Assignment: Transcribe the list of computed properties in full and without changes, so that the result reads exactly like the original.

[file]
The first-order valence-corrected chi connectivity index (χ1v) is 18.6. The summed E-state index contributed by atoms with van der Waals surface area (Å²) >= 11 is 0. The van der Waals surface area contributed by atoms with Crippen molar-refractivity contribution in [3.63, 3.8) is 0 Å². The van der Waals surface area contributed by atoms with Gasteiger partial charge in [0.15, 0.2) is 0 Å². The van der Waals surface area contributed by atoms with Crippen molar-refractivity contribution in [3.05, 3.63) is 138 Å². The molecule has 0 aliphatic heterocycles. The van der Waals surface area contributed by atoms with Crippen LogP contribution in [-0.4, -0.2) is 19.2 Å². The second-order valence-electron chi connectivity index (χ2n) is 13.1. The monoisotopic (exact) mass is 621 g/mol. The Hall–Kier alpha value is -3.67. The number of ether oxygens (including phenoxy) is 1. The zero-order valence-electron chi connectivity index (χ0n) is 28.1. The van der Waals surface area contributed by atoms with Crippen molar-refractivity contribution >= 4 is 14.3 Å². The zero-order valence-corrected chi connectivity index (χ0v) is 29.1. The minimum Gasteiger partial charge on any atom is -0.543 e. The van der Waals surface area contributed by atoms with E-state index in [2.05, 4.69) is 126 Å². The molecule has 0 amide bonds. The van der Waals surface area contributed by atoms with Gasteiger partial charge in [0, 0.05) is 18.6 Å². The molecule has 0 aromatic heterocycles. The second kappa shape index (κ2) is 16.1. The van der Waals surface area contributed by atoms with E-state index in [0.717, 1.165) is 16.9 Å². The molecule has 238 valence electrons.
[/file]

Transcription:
The first-order valence-corrected chi connectivity index (χ1v) is 18.6. The summed E-state index contributed by atoms with van der Waals surface area (Å²) >= 11 is 0. The van der Waals surface area contributed by atoms with Crippen molar-refractivity contribution in [3.63, 3.8) is 0 Å². The van der Waals surface area contributed by atoms with Gasteiger partial charge in [0.15, 0.2) is 0 Å². The van der Waals surface area contributed by atoms with Crippen molar-refractivity contribution in [3.05, 3.63) is 138 Å². The molecule has 0 aliphatic heterocycles. The van der Waals surface area contributed by atoms with Crippen LogP contribution in [-0.4, -0.2) is 19.2 Å². The second-order valence-electron chi connectivity index (χ2n) is 13.1. The monoisotopic (exact) mass is 621 g/mol. The Hall–Kier alpha value is -3.67. The number of ether oxygens (including phenoxy) is 1. The zero-order valence-electron chi connectivity index (χ0n) is 28.1. The van der Waals surface area contributed by atoms with Crippen molar-refractivity contribution >= 4 is 14.3 Å². The zero-order valence-corrected chi connectivity index (χ0v) is 29.1. The minimum Gasteiger partial charge on any atom is -0.543 e. The van der Waals surface area contributed by atoms with E-state index in [2.05, 4.69) is 126 Å². The molecule has 0 amide bonds. The van der Waals surface area contributed by atoms with Gasteiger partial charge in [0, 0.05) is 18.6 Å². The molecule has 0 aromatic heterocycles. The second kappa shape index (κ2) is 16.1. The van der Waals surface area contributed by atoms with E-state index in [0.717, 1.165) is 16.9 Å². The molecule has 238 valence electrons.